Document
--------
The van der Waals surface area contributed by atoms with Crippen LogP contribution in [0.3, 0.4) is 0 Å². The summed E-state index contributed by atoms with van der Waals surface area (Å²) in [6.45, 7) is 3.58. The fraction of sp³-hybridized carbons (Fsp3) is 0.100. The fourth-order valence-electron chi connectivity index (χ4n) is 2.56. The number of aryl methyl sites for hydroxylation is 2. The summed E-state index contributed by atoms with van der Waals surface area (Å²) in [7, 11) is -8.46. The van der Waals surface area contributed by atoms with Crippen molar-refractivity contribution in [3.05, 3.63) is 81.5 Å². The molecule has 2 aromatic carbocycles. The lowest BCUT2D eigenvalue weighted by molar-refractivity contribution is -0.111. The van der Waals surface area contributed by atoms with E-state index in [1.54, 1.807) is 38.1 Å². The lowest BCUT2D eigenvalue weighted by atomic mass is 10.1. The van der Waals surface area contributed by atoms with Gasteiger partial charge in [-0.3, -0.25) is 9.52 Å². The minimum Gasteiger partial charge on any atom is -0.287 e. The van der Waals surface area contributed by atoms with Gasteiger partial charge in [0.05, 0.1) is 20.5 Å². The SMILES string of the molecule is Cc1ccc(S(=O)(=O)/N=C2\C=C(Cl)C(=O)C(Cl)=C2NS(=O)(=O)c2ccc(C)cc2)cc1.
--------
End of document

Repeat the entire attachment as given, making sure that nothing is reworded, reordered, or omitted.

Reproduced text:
The van der Waals surface area contributed by atoms with Crippen LogP contribution in [0.3, 0.4) is 0 Å². The summed E-state index contributed by atoms with van der Waals surface area (Å²) in [6.45, 7) is 3.58. The fraction of sp³-hybridized carbons (Fsp3) is 0.100. The fourth-order valence-electron chi connectivity index (χ4n) is 2.56. The number of aryl methyl sites for hydroxylation is 2. The summed E-state index contributed by atoms with van der Waals surface area (Å²) in [7, 11) is -8.46. The van der Waals surface area contributed by atoms with Crippen molar-refractivity contribution in [3.05, 3.63) is 81.5 Å². The molecule has 2 aromatic carbocycles. The lowest BCUT2D eigenvalue weighted by molar-refractivity contribution is -0.111. The van der Waals surface area contributed by atoms with E-state index in [1.54, 1.807) is 38.1 Å². The lowest BCUT2D eigenvalue weighted by atomic mass is 10.1. The van der Waals surface area contributed by atoms with Gasteiger partial charge in [-0.3, -0.25) is 9.52 Å². The minimum Gasteiger partial charge on any atom is -0.287 e. The van der Waals surface area contributed by atoms with Gasteiger partial charge in [0.05, 0.1) is 20.5 Å². The SMILES string of the molecule is Cc1ccc(S(=O)(=O)/N=C2\C=C(Cl)C(=O)C(Cl)=C2NS(=O)(=O)c2ccc(C)cc2)cc1.